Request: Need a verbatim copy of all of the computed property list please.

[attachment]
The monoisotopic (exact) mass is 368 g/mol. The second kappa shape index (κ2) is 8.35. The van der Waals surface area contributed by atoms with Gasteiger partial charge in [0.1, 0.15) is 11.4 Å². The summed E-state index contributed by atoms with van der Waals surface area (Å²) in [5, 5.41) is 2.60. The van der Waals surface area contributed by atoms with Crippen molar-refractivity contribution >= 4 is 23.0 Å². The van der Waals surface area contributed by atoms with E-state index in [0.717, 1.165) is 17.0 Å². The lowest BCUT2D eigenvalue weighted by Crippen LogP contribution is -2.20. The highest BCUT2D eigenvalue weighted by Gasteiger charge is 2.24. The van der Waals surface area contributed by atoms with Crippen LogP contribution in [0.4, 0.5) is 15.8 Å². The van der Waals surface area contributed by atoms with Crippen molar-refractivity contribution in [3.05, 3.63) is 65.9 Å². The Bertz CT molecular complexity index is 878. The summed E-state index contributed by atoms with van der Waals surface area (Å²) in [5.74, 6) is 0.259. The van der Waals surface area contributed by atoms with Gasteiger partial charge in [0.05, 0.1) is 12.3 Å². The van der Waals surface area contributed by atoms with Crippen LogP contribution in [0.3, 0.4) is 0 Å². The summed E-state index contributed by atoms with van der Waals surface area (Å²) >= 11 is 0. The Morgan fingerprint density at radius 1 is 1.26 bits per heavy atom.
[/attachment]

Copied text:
The monoisotopic (exact) mass is 368 g/mol. The second kappa shape index (κ2) is 8.35. The van der Waals surface area contributed by atoms with Gasteiger partial charge in [0.1, 0.15) is 11.4 Å². The summed E-state index contributed by atoms with van der Waals surface area (Å²) in [5, 5.41) is 2.60. The van der Waals surface area contributed by atoms with Crippen molar-refractivity contribution >= 4 is 23.0 Å². The van der Waals surface area contributed by atoms with E-state index in [0.717, 1.165) is 17.0 Å². The lowest BCUT2D eigenvalue weighted by Crippen LogP contribution is -2.20. The highest BCUT2D eigenvalue weighted by Gasteiger charge is 2.24. The van der Waals surface area contributed by atoms with Crippen LogP contribution in [0.4, 0.5) is 15.8 Å². The van der Waals surface area contributed by atoms with Crippen molar-refractivity contribution in [3.05, 3.63) is 65.9 Å². The Bertz CT molecular complexity index is 878. The summed E-state index contributed by atoms with van der Waals surface area (Å²) in [5.74, 6) is 0.259. The van der Waals surface area contributed by atoms with Gasteiger partial charge in [0.05, 0.1) is 12.3 Å². The van der Waals surface area contributed by atoms with Crippen LogP contribution in [0.3, 0.4) is 0 Å². The summed E-state index contributed by atoms with van der Waals surface area (Å²) >= 11 is 0. The Morgan fingerprint density at radius 1 is 1.26 bits per heavy atom.